“Caliban Revisited” – Latin American Art in Philadelphia

Caliban Revisited,” a juried exhibition of contemporary Latin American art just opened on June 7 at Da Vinci Art Alliance in Philadelphia.  15 artists are represented in the show, hailing from 8 different countries: Abel Vázquez, Ada Trillo, Ana Vizcarra Rankin, Brandon Lopez, Carlos A. Gil, Daniel Villarreal, Danny Torres, Jacqueline Unanue, Lina Cedeno, Marilyn Rodriguez, Melva Medina, Paula Meninato, Pedro Zagitt, Pedro Ospina. Henry Bermudez, originally from Venezuela,  judged the artwork, and first, second and third place prizes were awarded. Casa de Duende organized the exhibition, which is  subtitled: Of Castaways, Explorers, Amazons, Cannibals and Monsters. A Mythological Reimagining of Latin America in the 21st Century. 

I attended the opening at the gallery and was excited to see this diverse collection of works. The media include sculpture, watercolor, acrylic, glass, oil on glass, photography, mixed media, as well as works on paper. Most of the artists were at the opening, along with David Acosta of Casa de Duende and Henry Bermudez. Both spoke at bit about the artists and the selection process. Mr. Bermudez stated that since the quality of the art was so high, it was very difficult to select the three winners. The themes that he considered when choosing were 1) that the work was political and referenced Latin American heritage and culture and 2) that it be contemporary.

First place winner Brandon Lopez, entered a glass sculpture:


Second place winner, Paula Meninato, is originally from Argentina. She entered portraits from “Memorias Persistentes.” This is a series of portraits of disappeared people from the military dictatorship, which began with the 1976 coup d’etat in Argentina. The subject matter is definitely political and historical and the medium, oil on glass, is not  traditional.


Third place winner Ada Trillo, presented works in gold leaf on wood panel! This one is called “Rebirth.” 2_AdaTrillo_Rebirth copy

My personal favorites included photos by Pedro Zagitt from his “El pagador de promessas” series, and watercolors by Abel Vazquez. Zagitt photographed a reenactment in the street by Mexicans in Norristown at St. Patrick’s Church. “Via Crucis”: 34287382765_da4f2e1c01_z

Abel Vazquez, is an artist working in Mexico and his watercolors are somewhat abstract but reference nature: IMG_8794

Vazquez’ wife, Melva Medina, also exhibited interesting works in graphite and charcoal in Caliban Revisited.

The DVAA art gallery, which is on 704 Catherine Street in the Bella Vista area, is an intimate space and the curators have made the most of it. The descriptions of each piece is written in both Spanish and English. Caliban Revisited can be viewed until June 25, 2017. On June 25th there will be a closing reception with performances from 3-5 pm!

Please visit the DVAA website or the Facebook page for more information, directions and gallery hours.

New Latino Art at PAFA!

At first glance this looks like a friendly happy painting. It is large and depicts a picnic in the park. A family sits at a table conversing, waiting for the food to be ready. Closer to the viewer, in the bottom right corner, we see workers cutting up produce. Behind them three men slaughter an animal. The title of the painting is “Slaughter.”


The violence in Mexico is a topic that comes up regularly in discussions with Mexican nationals. This is a concern for those who live in the U.S.A. with family in Mexico as well as those actually living in Mexico, and visitors to Mexico. I spoke to the artist who created “Slaughter”, Juan Pablo Ruiz, at PAFA (Pennsylvania Academy of the Fine Arts) on May 13, 2016. He said that violence was a major theme in his artwork. This painting combines three locales that are important to Ruiz, Mexico, Chicago and Philadelphia. We can see the Chicago skyline in the distance, Fairmount Park in Philadelphia and the Mexican landscape on the right of the painting. Ruiz was born in Mexico, grew up in Chicago and attended PAFA in Philadelphia. “Slaughter” won a Fellowship Juried Prize.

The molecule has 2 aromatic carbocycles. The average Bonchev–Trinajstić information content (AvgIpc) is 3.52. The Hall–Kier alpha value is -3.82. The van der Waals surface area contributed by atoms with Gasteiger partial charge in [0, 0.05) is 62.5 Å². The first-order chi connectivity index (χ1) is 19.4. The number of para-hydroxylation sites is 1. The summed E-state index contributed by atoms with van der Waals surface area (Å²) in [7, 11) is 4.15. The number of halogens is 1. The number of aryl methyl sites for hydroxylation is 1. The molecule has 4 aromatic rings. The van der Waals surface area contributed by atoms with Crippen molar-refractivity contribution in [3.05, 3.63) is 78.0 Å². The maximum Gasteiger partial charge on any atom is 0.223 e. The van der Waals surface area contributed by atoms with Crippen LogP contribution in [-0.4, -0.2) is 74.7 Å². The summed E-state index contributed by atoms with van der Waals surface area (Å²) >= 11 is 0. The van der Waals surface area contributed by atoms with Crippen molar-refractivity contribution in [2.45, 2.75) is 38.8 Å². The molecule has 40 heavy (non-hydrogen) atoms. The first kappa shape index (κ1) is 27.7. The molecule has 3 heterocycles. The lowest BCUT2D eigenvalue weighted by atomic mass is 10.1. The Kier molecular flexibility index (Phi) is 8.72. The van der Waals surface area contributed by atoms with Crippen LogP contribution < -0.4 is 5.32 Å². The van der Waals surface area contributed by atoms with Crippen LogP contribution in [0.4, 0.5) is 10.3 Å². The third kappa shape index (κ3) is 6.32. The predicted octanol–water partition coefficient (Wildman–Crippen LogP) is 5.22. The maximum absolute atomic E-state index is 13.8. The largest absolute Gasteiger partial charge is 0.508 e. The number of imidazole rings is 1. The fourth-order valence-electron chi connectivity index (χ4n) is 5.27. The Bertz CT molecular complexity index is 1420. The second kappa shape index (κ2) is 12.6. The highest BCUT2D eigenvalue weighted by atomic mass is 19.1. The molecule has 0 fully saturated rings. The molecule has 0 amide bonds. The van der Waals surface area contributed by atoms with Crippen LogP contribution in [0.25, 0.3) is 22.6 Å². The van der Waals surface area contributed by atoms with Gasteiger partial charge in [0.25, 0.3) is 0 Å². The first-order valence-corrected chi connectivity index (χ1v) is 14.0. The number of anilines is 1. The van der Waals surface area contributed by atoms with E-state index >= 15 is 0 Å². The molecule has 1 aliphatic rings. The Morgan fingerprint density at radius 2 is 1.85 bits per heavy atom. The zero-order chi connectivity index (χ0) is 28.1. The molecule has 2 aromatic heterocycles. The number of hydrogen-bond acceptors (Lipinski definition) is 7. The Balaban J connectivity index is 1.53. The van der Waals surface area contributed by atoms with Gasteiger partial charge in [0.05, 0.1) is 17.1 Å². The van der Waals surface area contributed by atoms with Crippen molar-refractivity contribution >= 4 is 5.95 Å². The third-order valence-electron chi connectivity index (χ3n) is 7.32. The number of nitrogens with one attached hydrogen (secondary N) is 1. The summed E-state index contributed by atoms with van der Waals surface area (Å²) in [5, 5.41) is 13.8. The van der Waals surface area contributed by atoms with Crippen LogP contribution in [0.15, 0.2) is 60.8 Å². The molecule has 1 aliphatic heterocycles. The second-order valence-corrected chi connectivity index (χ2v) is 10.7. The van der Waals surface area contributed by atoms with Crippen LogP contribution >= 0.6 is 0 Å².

On the 2nd floor of the exhibition, Mr. Ruiz has three paintings that he said were meant to be shown together. They are called “ Prometeo, Falla and First Eighth.” The theme of violence is present again, he said. It begins in the Classical age and is traced to present day Guadalajara. Mr. Ruiz’ painting technique is astounding, in my opinion. Some of the work in the exhibition is more contemporary and abstract, but Ruiz excels in and owns his realism. His paintings are thought provoking as well as aesthetically beautiful. For more information about him and his artwork, please see his website: http://www.jpabloruiz.com/


The 115th Annual Student Exhibition is currently open at PAFA (Pennsylvania Academy of Fine Arts) in Philadelphia. PAFA was founded in 1805 by artist/scientist Charles Wilson Peale, who painted portraits of the founding fathers. The 115th Student exhibition is from May 13-June 5, 2016. The entire modern museum building (Samuel M.V. Hamilton Building) is full of student artwork, including prize winners from the concluding academic year, and graduating undergraduates and masters students.



Another young artist who I spoke to on Friday evening, was Diego Rodriguez Carrion. He is still in school at PAFA, but had won prizes for three artworks in the exhibition. I was attracted to his woodcuts/wood engravings, because this is a rare art form practiced in the United States. Woodcuts have a long tradition in Latin America, especially in Brazil, but also Spanish speaking cultures. Mr. Rodriguez-Carrion is from Puerto Rico and his woodcuts depict scenes, people and places that he recalls from his upbringing and native island.  He also draws and paints. Check out his website to see: http://www.diegohiromi.com/